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04/11/2011 PAKISTAN

Accused of blasphemy, Arif Masih is safe, as 90 per cent of Muslims believes he is innocent

The 40-year-old Christian is in police custody at an undisclosed location. He is being investigated but his name does not appear in the charges laid against person or persons unknown. For Justice and Peace coordinator, he is the victim of a personal vendetta, and most Muslims are on his side. His accuser is a Muslim man who just lost a court case against him.

Faisalabad (AsiaNews) – Arif Masih, the 40-year-old Christian arrested a few days ago on alleged blasphemy, “is in safe custody” at an undisclosed location, said Shahid Anwar, coordinator for the National Commission on Justice and Peace of the Pakistan Catholic Church in Faisalabad. He has closely followed the affair along with diocesan director Fr Nisar Barkat. He said that “90 per cent of the Muslim community” does not believe that he is guilty, but rather the victim of a personal vendetta over land.

On 5 April, Arif Masih, a 40-year-old Christian from Chak Jhumra village (Faisalabad Diocese), was arrested by police on blasphemy charges. He allegedly ripped some pages of the Qur‘an, and sent threatening letters to local Muslims telling them to convert to Christianity.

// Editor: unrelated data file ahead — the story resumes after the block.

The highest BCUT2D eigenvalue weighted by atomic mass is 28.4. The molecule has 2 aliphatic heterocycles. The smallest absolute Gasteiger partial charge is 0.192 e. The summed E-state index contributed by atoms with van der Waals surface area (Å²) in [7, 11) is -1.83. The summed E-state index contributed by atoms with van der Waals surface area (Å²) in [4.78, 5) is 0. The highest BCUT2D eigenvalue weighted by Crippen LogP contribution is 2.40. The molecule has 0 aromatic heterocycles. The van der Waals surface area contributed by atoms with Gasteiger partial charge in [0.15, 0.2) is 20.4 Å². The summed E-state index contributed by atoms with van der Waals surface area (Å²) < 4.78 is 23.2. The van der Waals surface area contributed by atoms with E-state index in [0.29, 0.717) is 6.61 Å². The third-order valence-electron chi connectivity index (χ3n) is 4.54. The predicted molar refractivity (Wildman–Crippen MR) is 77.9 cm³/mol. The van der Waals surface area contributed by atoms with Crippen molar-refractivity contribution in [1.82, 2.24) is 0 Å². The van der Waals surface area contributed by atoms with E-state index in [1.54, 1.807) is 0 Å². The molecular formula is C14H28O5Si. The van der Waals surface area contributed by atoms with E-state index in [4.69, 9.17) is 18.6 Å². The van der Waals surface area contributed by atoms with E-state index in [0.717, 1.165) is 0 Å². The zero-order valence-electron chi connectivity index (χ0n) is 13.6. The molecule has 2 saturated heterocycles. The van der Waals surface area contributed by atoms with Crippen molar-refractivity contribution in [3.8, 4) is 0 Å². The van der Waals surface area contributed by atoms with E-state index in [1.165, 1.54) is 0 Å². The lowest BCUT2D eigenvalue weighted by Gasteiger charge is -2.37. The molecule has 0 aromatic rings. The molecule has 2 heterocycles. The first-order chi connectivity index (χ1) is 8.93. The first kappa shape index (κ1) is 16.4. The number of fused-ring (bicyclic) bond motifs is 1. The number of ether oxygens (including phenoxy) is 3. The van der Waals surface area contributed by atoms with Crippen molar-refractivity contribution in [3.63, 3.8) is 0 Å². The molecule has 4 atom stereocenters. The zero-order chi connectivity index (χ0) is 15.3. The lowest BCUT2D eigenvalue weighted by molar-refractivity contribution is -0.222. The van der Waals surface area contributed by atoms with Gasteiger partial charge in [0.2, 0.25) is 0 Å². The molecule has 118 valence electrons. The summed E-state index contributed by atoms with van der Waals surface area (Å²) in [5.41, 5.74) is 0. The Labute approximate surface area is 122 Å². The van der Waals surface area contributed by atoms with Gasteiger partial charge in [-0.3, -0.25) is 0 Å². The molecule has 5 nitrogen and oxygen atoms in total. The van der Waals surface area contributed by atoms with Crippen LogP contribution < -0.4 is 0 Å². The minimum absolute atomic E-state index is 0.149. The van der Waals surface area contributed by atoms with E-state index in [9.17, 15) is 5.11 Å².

First Information Report N. 133/2011 was registered at the Sahiyanwala police after Shahid Yousaf, one of Arif Masih’s Muslim neighbours, filed a complaint in accordance with Section 295 C of the Pakistan Penal Code. The two men had been previously involved in a legal dispute.

However, the charges are against “person or persons unknown”, and Arif Masih’s is not officially listed as a defendant.

For Arif’s brother, Ejaz Masih, he is the victim of a scheme concocted by Shahid Yousaf and his two brothers, Zahid and Rashid Yousaf, who put pressure on police.

Speaking to AsiaNews, Shahid Anwar, Shahid Anwar, coordinator for the National Commission for Justice and Peace of the Pakistan Catholic Church in Faisalabad, said that he was cautiously optimistic because the complaint is very general, based on Section 295 C of the Pakistan Penal Code, which is generally known as the blasphemy law, whilst Arif’s “name is not mentioned as that of the offender.”

“We know that Arif is in safe hands and that he is totally innocent,” the Christian activist said. “However we would like to know what really happened.”

At present, the 40-year-old Christian man “is in safe custody” with the police at an undisclosed location.

The local branch of the NCJP remains “close to Arif and his family,” and is waiting to see “the outcome of the investigation before providing legal assistance.”

“We are certain that he did not defile the Qur‘an and that he did not send any threatening letters. His name does not appear in the blasphemy complaint, which contains just a vague statement. He is not named as a defendant”.

“There are suspicions. He was detained waiting for further investigations but his name does not appear on the charges, which are against person or persons unknown.”